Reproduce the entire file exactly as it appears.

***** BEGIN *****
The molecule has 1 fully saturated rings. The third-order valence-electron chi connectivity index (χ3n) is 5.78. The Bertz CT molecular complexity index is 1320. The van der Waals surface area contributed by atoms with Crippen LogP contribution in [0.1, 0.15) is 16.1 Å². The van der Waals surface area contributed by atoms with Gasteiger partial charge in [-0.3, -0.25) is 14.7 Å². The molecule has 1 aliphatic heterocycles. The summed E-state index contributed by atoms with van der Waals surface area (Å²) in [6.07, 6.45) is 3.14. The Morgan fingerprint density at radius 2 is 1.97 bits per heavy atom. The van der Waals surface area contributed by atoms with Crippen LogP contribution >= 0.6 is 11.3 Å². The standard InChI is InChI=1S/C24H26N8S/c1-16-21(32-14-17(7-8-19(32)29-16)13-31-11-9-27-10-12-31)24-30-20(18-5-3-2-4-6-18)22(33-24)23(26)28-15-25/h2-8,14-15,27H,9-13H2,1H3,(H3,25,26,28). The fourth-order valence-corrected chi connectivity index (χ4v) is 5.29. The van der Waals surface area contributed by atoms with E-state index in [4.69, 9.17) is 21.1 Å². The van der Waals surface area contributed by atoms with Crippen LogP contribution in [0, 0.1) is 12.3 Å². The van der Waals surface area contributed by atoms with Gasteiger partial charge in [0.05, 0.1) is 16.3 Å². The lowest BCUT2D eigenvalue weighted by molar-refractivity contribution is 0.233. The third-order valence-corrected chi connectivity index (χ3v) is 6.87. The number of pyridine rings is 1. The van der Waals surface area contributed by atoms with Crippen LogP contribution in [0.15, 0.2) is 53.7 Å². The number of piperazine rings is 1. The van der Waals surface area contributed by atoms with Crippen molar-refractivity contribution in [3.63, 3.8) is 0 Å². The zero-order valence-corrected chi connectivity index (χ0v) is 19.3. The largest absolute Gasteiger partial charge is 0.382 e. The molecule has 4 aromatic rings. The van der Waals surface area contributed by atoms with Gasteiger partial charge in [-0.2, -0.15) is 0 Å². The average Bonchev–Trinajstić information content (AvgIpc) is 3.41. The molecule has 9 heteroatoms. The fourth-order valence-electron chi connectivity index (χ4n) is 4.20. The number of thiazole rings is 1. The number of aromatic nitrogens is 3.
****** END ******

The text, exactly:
The molecule has 1 fully saturated rings. The third-order valence-electron chi connectivity index (χ3n) is 5.78. The Bertz CT molecular complexity index is 1320. The van der Waals surface area contributed by atoms with Crippen LogP contribution in [0.1, 0.15) is 16.1 Å². The van der Waals surface area contributed by atoms with Gasteiger partial charge in [-0.3, -0.25) is 14.7 Å². The molecule has 1 aliphatic heterocycles. The summed E-state index contributed by atoms with van der Waals surface area (Å²) in [6.07, 6.45) is 3.14. The Morgan fingerprint density at radius 2 is 1.97 bits per heavy atom. The van der Waals surface area contributed by atoms with Crippen LogP contribution >= 0.6 is 11.3 Å². The standard InChI is InChI=1S/C24H26N8S/c1-16-21(32-14-17(7-8-19(32)29-16)13-31-11-9-27-10-12-31)24-30-20(18-5-3-2-4-6-18)22(33-24)23(26)28-15-25/h2-8,14-15,27H,9-13H2,1H3,(H3,25,26,28). The fourth-order valence-corrected chi connectivity index (χ4v) is 5.29. The van der Waals surface area contributed by atoms with E-state index in [4.69, 9.17) is 21.1 Å². The van der Waals surface area contributed by atoms with Crippen LogP contribution in [0, 0.1) is 12.3 Å². The van der Waals surface area contributed by atoms with Gasteiger partial charge in [0.05, 0.1) is 16.3 Å². The lowest BCUT2D eigenvalue weighted by molar-refractivity contribution is 0.233. The third-order valence-corrected chi connectivity index (χ3v) is 6.87. The number of pyridine rings is 1. The van der Waals surface area contributed by atoms with Crippen LogP contribution in [0.15, 0.2) is 53.7 Å². The number of piperazine rings is 1. The van der Waals surface area contributed by atoms with Crippen molar-refractivity contribution in [3.63, 3.8) is 0 Å². The zero-order valence-corrected chi connectivity index (χ0v) is 19.3. The largest absolute Gasteiger partial charge is 0.382 e. The molecule has 4 aromatic rings. The van der Waals surface area contributed by atoms with Gasteiger partial charge in [-0.2, -0.15) is 0 Å². The average Bonchev–Trinajstić information content (AvgIpc) is 3.41. The molecule has 9 heteroatoms. The fourth-order valence-electron chi connectivity index (χ4n) is 4.20. The number of thiazole rings is 1. The number of aromatic nitrogens is 3.